The aim of this study was to assess the short-term effect of clean intermittent self-catheterization on quality of life after first intradetrusor injections of 200 units of botulinum neurotoxin type A in women with refractory idiopathic detrusor overactivity.
PATIENTS AND METHODS
A consecutive series of 70 women with refractory idiopathic detrusor overactivity underwent botulinum neurotoxin type A intradetrusor injections in a prospective, nonrandomized, open label, single-center study between October 2002 and August 2008. The study inclusion criteria were refractory OAB, defined as failure to respond to behavioral treatment (lifestyle modifications and bladder training), pharmacotherapy with more than one antimuscarinic for at least 3 months, and urodynamically proven detrusor overactivity in nonpregnant and nonlactating women aged at least 18 years without neurologic disease, with no oral anticoagulant or antiplatelet treatment, and willingness to perform clean intermittent self-catheterization after botulinum neurotoxin type A treatment if necessary. Five patients (7%) (aged 37, 45, 50, 60, and 62 years) lost to follow-up were excluded. Thus, a total of 65 women had analyzable data.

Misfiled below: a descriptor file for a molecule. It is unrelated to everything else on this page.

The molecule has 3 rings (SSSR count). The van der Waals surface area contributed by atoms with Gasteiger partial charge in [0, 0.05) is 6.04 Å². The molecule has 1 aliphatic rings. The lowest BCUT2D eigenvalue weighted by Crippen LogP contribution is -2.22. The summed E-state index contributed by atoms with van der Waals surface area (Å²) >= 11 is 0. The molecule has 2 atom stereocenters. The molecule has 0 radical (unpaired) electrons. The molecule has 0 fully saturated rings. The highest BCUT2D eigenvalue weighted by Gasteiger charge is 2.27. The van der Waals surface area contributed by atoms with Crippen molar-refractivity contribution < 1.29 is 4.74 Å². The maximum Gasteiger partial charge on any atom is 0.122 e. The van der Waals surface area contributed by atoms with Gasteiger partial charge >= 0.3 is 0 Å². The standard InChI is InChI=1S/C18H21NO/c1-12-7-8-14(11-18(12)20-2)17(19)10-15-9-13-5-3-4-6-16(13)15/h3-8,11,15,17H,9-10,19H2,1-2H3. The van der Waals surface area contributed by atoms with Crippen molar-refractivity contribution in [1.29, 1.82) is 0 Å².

Urodynamic studies were performed according to “Good Urodynamic Practices.”7 Urinary tract infections were treated before botulinum neurotoxin type A injections according to the antibiotic sensitivity pattern. We discussed with all patients that after botulinum neurotoxin type A injections, clean intermittent self-catheterization may become necessary for several months and that willingness to do so is a prerequisite for this therapy. All patients provided written informed consent before treatment. This study had the approval of the local ethics committee (Joint University College London/University College London Hospitals Committees on the Ethics of Human Research). All methods, definitions, and units conform to the standards recommended by the International Continence Society.8